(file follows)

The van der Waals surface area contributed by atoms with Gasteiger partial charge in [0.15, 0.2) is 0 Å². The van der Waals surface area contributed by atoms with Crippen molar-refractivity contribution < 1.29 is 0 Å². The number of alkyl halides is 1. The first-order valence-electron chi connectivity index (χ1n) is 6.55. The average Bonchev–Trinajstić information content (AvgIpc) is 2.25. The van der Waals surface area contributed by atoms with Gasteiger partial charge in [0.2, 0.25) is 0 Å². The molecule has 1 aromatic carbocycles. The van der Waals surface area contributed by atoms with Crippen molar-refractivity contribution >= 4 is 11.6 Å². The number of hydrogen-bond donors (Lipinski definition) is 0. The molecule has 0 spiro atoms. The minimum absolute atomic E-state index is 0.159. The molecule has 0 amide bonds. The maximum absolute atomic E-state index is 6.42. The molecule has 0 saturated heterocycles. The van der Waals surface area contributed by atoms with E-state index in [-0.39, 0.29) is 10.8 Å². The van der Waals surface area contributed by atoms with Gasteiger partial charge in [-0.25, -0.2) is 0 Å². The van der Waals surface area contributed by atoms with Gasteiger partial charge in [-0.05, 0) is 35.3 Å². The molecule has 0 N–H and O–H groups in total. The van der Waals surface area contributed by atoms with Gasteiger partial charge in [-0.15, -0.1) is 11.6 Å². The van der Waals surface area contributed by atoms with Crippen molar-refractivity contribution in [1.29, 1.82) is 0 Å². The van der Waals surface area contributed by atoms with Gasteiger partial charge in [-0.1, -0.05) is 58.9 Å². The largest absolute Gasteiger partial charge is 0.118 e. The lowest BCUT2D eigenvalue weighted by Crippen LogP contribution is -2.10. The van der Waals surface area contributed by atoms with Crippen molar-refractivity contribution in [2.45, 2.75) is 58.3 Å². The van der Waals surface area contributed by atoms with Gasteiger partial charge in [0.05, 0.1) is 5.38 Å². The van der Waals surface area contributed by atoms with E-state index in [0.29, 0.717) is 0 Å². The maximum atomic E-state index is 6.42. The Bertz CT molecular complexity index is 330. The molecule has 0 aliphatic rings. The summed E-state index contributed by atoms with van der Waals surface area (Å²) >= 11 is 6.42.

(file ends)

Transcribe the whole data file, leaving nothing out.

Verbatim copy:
The van der Waals surface area contributed by atoms with Gasteiger partial charge in [0.15, 0.2) is 0 Å². The van der Waals surface area contributed by atoms with Crippen molar-refractivity contribution < 1.29 is 0 Å². The number of alkyl halides is 1. The first-order valence-electron chi connectivity index (χ1n) is 6.55. The average Bonchev–Trinajstić information content (AvgIpc) is 2.25. The van der Waals surface area contributed by atoms with Gasteiger partial charge in [0.2, 0.25) is 0 Å². The molecule has 1 aromatic carbocycles. The van der Waals surface area contributed by atoms with Crippen molar-refractivity contribution >= 4 is 11.6 Å². The number of hydrogen-bond donors (Lipinski definition) is 0. The molecule has 0 spiro atoms. The minimum absolute atomic E-state index is 0.159. The molecule has 0 amide bonds. The maximum absolute atomic E-state index is 6.42. The molecule has 0 saturated heterocycles. The van der Waals surface area contributed by atoms with E-state index in [-0.39, 0.29) is 10.8 Å². The van der Waals surface area contributed by atoms with Gasteiger partial charge in [-0.25, -0.2) is 0 Å². The van der Waals surface area contributed by atoms with Gasteiger partial charge in [-0.05, 0) is 35.3 Å². The molecule has 0 N–H and O–H groups in total. The van der Waals surface area contributed by atoms with Gasteiger partial charge in [-0.15, -0.1) is 11.6 Å². The van der Waals surface area contributed by atoms with Crippen molar-refractivity contribution in [1.29, 1.82) is 0 Å². The van der Waals surface area contributed by atoms with Gasteiger partial charge in [-0.1, -0.05) is 58.9 Å². The largest absolute Gasteiger partial charge is 0.118 e. The lowest BCUT2D eigenvalue weighted by Crippen LogP contribution is -2.10. The van der Waals surface area contributed by atoms with Crippen molar-refractivity contribution in [2.45, 2.75) is 58.3 Å². The van der Waals surface area contributed by atoms with Gasteiger partial charge in [0.05, 0.1) is 5.38 Å². The van der Waals surface area contributed by atoms with E-state index in [0.29, 0.717) is 0 Å². The maximum atomic E-state index is 6.42. The Bertz CT molecular complexity index is 330. The molecule has 0 aliphatic rings. The summed E-state index contributed by atoms with van der Waals surface area (Å²) >= 11 is 6.42.